By 2016, more than 655,000 individuals in the United States will have careers in the security services industry according to The Freedonia Group, a leading international business research company. These security professionals work around the clock to protect people and property in a variety of industries and settings. How can an organization help ensure that their security team is engaged and prepared to meet their needs?
Safety is a serious topic that is common among many industries, but perhaps even more so at manufacturing and industrial sites where workplace injuries are a leading cause of lost work time. Having safety protocols in place is one way to prevent accidents, but they are only as effective as the people who know and use them.
Colleges and universities need to ensure their campuses are as safe as possible. But while the mission may be simple, developing the right approach is not. Institutions facing budget challenges are increasingly asking “how much risk is present and how much can we afford to pay to mitigate threats?”
To enjoy a long-standing, trusted partnership with your security provider, it is important to initiate a transparent relationship right from the beginning. A well-planned RFP can help build this foundation. By soliciting the appropriate information and level of detail during the RFP process, you will create an apples-to-apples comparison of each provider, so there are no surprises once services begin.
In emergency situations, a quality security program is a vital resource. Weather-related emergencies have been frequent and treacherous this season, even in parts of the country where winter storms are rare. It is important to have contingency plans, regardless of location, to ensure the safety of employees, the continuation of operations and a consistent security presence.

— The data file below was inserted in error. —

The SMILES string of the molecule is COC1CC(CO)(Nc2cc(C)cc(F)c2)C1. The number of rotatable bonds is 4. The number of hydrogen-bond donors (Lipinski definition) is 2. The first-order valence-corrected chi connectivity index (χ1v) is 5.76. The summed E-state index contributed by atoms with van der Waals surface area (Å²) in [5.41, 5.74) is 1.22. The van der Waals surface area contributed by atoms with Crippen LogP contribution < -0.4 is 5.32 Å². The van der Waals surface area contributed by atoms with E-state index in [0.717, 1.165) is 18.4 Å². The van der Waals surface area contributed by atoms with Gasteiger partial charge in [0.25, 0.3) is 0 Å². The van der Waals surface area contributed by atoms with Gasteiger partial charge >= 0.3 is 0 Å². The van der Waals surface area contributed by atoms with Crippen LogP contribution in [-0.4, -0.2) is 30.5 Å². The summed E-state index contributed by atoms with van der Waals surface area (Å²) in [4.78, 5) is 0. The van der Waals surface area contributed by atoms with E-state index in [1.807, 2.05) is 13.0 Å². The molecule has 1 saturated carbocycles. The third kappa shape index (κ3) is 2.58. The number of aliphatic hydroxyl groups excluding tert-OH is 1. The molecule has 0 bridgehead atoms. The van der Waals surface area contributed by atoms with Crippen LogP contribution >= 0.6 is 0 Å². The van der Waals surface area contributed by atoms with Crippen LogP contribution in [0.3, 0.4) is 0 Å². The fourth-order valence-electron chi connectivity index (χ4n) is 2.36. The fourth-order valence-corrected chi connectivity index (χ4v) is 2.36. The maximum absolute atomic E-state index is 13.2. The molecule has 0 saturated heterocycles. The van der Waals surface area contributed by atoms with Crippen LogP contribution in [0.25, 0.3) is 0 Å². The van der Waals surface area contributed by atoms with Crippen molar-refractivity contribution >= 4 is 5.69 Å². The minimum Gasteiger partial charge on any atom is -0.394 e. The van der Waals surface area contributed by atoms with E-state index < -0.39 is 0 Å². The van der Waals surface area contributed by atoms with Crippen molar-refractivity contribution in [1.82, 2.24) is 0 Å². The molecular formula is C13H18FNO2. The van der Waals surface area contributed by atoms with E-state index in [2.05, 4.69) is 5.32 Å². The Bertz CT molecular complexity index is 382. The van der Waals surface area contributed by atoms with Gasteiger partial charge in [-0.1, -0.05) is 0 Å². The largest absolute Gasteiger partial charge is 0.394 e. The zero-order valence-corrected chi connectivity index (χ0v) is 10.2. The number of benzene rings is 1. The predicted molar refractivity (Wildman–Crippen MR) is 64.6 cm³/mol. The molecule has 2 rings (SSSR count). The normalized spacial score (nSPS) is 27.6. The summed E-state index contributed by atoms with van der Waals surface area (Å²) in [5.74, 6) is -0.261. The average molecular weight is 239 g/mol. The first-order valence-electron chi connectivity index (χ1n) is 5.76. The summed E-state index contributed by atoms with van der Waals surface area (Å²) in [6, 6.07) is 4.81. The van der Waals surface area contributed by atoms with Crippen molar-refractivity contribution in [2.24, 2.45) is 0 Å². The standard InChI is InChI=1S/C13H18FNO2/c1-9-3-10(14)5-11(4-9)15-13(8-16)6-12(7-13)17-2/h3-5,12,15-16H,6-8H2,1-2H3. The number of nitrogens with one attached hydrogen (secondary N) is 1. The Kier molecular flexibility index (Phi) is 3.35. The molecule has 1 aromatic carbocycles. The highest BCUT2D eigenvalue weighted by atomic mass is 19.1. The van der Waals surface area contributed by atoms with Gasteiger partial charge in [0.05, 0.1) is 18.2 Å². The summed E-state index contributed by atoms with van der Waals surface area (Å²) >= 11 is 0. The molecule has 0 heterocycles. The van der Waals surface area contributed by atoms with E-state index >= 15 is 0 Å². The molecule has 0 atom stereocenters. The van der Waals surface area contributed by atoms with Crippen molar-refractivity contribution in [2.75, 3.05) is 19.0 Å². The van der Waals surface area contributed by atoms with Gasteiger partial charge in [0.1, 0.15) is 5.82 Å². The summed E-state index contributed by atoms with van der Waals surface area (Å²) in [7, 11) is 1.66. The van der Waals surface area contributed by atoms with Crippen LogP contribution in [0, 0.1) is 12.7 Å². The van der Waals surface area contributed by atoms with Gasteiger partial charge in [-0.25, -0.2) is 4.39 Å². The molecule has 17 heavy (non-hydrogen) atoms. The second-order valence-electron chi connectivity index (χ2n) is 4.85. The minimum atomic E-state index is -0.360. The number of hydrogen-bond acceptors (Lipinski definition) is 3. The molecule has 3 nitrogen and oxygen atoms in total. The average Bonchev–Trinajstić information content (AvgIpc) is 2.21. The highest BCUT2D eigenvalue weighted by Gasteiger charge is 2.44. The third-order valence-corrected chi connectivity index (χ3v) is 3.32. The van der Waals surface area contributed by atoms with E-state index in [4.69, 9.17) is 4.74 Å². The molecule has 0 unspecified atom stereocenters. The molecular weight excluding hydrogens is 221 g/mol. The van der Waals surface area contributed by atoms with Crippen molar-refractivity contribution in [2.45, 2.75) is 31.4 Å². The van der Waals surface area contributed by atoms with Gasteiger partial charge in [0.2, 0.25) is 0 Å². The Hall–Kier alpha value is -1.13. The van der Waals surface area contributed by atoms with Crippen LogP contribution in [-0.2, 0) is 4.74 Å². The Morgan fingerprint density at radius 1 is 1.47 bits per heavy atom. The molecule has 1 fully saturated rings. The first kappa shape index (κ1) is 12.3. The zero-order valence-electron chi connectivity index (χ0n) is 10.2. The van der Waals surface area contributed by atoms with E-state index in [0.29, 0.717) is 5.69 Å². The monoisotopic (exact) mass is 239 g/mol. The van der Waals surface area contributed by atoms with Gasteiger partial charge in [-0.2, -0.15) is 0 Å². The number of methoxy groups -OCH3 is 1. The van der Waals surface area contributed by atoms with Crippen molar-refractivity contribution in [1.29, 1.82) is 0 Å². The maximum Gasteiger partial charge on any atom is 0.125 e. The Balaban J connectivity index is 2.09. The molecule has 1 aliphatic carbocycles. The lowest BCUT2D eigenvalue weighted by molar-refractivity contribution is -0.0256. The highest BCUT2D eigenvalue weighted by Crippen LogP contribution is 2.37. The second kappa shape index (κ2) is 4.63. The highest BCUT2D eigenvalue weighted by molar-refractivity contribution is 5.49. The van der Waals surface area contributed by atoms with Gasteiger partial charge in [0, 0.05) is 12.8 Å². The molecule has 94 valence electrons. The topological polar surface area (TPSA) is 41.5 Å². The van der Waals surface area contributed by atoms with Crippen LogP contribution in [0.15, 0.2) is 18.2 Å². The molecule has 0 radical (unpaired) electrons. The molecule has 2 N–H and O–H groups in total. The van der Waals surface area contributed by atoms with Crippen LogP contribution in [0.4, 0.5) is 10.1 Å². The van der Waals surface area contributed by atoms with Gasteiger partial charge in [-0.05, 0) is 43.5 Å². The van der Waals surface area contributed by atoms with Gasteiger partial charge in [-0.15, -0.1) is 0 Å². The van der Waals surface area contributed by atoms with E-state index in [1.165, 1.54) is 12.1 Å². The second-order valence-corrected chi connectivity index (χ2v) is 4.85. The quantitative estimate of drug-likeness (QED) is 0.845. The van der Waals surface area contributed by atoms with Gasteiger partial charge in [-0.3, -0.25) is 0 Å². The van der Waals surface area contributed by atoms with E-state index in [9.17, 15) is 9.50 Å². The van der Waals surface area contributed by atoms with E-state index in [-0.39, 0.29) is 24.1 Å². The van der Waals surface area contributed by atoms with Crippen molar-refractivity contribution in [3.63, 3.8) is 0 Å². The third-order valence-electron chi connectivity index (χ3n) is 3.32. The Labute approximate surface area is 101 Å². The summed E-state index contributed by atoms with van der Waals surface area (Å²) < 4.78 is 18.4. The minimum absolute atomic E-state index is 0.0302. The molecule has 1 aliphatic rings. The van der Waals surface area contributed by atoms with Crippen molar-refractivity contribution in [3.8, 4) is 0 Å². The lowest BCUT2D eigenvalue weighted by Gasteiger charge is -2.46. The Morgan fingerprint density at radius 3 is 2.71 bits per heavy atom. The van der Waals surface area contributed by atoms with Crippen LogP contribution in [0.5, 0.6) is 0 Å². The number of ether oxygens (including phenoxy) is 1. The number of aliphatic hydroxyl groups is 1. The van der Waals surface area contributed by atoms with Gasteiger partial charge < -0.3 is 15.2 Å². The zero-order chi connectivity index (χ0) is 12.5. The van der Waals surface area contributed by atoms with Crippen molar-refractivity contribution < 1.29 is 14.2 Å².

President Obama’s State of the Union address focused on a critical issue facing our nation – long term unemployment. This issue is of concern to business leaders and individuals alike. And, regardless of political beliefs, the support for this topic is resonating across America. I was honored to participate in President Obama’s forum for CEOs on long-term unemployment last week.
Before the advent of smartphones, planting covert listening devices was the most popular way to illegally record content from a private meeting. Today, with an estimated 130 million smartphones in use in the United States, every user has the potential to be a covert meeting operative with their own Wi-Fi receiver, camera, audio recorder, keyboard and computer at their disposal.
We know we’re all way too busy, but every executive protection agent has at least some downtime, some time. This includes in-house and outsourced FTEs, and folks working both executive protection and residential details.
For the first time in history we have four different generations working side-by-side. As we evolve to meet the nuances of this multi-generational workforce, it is important to recognize how this has shifted workplace demographics, recruitment and retention programs, and corporate culture.
The security services industry has evolved tremendously over the last few decades. We have witnessed the important transition from security guard to security officer; an increased emphasis on safety and customer service; advancements in training and career development, and the introduction of technology as part of the total security solution.